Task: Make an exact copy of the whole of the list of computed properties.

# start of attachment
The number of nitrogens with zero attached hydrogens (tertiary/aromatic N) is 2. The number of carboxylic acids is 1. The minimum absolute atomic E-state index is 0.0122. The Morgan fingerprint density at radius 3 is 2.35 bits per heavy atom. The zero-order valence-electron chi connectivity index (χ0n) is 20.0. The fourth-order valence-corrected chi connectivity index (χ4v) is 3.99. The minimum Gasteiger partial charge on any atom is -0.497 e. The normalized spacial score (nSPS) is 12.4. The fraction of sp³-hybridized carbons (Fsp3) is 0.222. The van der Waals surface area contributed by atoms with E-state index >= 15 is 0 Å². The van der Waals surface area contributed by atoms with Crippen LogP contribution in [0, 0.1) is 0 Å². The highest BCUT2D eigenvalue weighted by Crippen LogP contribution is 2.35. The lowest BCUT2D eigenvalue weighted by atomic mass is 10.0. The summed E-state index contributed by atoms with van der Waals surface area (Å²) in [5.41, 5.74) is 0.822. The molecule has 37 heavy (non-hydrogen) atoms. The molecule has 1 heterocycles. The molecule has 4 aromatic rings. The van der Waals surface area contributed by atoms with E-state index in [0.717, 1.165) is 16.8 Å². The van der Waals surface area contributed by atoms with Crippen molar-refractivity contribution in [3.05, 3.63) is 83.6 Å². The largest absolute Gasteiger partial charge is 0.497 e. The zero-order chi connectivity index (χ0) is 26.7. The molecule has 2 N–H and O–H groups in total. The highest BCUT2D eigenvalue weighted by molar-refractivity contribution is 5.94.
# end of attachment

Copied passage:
The number of nitrogens with zero attached hydrogens (tertiary/aromatic N) is 2. The number of carboxylic acids is 1. The minimum absolute atomic E-state index is 0.0122. The Morgan fingerprint density at radius 3 is 2.35 bits per heavy atom. The zero-order valence-electron chi connectivity index (χ0n) is 20.0. The fourth-order valence-corrected chi connectivity index (χ4v) is 3.99. The minimum Gasteiger partial charge on any atom is -0.497 e. The normalized spacial score (nSPS) is 12.4. The fraction of sp³-hybridized carbons (Fsp3) is 0.222. The van der Waals surface area contributed by atoms with E-state index >= 15 is 0 Å². The van der Waals surface area contributed by atoms with Crippen LogP contribution in [0, 0.1) is 0 Å². The highest BCUT2D eigenvalue weighted by Crippen LogP contribution is 2.35. The lowest BCUT2D eigenvalue weighted by atomic mass is 10.0. The summed E-state index contributed by atoms with van der Waals surface area (Å²) in [5.41, 5.74) is 0.822. The molecule has 37 heavy (non-hydrogen) atoms. The molecule has 1 heterocycles. The molecule has 4 aromatic rings. The van der Waals surface area contributed by atoms with E-state index in [0.717, 1.165) is 16.8 Å². The van der Waals surface area contributed by atoms with Crippen molar-refractivity contribution in [3.05, 3.63) is 83.6 Å². The largest absolute Gasteiger partial charge is 0.497 e. The zero-order chi connectivity index (χ0) is 26.7. The molecule has 2 N–H and O–H groups in total. The highest BCUT2D eigenvalue weighted by molar-refractivity contribution is 5.94.